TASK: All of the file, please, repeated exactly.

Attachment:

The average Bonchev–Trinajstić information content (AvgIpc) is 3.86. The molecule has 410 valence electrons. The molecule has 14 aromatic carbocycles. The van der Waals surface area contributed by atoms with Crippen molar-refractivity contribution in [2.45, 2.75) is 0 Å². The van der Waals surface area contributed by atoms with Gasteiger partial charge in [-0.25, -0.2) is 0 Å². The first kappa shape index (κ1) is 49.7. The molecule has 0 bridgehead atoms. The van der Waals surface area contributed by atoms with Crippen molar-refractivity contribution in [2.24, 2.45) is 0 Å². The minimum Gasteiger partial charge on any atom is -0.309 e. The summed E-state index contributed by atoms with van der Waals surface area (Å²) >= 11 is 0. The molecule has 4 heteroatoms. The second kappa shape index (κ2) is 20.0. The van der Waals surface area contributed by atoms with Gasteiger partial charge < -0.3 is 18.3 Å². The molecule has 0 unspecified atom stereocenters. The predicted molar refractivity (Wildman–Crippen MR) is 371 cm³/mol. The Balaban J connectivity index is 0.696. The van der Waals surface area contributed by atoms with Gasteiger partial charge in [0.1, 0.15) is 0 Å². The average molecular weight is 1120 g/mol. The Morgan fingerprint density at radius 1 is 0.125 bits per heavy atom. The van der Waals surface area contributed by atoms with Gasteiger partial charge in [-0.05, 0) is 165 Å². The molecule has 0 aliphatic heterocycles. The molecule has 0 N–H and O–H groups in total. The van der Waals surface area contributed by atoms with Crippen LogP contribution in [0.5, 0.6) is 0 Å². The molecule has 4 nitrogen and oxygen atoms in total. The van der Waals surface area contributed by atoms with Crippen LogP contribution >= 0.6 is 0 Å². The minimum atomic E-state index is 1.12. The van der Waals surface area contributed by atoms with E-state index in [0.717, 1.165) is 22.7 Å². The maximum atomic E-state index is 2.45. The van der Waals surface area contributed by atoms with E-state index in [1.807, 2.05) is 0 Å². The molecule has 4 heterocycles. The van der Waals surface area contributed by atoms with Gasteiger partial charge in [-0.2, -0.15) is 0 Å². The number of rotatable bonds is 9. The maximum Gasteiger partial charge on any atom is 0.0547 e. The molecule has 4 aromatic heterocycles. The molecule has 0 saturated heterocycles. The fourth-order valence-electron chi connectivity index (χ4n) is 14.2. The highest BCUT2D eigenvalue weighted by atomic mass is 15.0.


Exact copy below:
The average Bonchev–Trinajstić information content (AvgIpc) is 3.86. The molecule has 410 valence electrons. The molecule has 14 aromatic carbocycles. The van der Waals surface area contributed by atoms with Crippen molar-refractivity contribution in [2.45, 2.75) is 0 Å². The van der Waals surface area contributed by atoms with Gasteiger partial charge in [-0.25, -0.2) is 0 Å². The first kappa shape index (κ1) is 49.7. The molecule has 0 bridgehead atoms. The van der Waals surface area contributed by atoms with Crippen molar-refractivity contribution in [2.24, 2.45) is 0 Å². The minimum Gasteiger partial charge on any atom is -0.309 e. The summed E-state index contributed by atoms with van der Waals surface area (Å²) >= 11 is 0. The molecule has 4 heteroatoms. The second kappa shape index (κ2) is 20.0. The van der Waals surface area contributed by atoms with Gasteiger partial charge < -0.3 is 18.3 Å². The molecule has 0 unspecified atom stereocenters. The predicted molar refractivity (Wildman–Crippen MR) is 371 cm³/mol. The Balaban J connectivity index is 0.696. The van der Waals surface area contributed by atoms with Gasteiger partial charge in [0.1, 0.15) is 0 Å². The average molecular weight is 1120 g/mol. The Morgan fingerprint density at radius 1 is 0.125 bits per heavy atom. The van der Waals surface area contributed by atoms with Gasteiger partial charge in [-0.05, 0) is 165 Å². The molecule has 0 aliphatic heterocycles. The molecule has 0 N–H and O–H groups in total. The van der Waals surface area contributed by atoms with Crippen LogP contribution in [0.5, 0.6) is 0 Å². The molecule has 4 nitrogen and oxygen atoms in total. The van der Waals surface area contributed by atoms with Crippen LogP contribution >= 0.6 is 0 Å². The minimum atomic E-state index is 1.12. The van der Waals surface area contributed by atoms with E-state index in [0.717, 1.165) is 22.7 Å². The maximum atomic E-state index is 2.45. The van der Waals surface area contributed by atoms with E-state index in [1.807, 2.05) is 0 Å². The molecule has 4 heterocycles. The van der Waals surface area contributed by atoms with Gasteiger partial charge in [-0.2, -0.15) is 0 Å². The number of rotatable bonds is 9. The maximum Gasteiger partial charge on any atom is 0.0547 e. The molecule has 4 aromatic heterocycles. The molecule has 0 saturated heterocycles. The fourth-order valence-electron chi connectivity index (χ4n) is 14.2. The highest BCUT2D eigenvalue weighted by atomic mass is 15.0.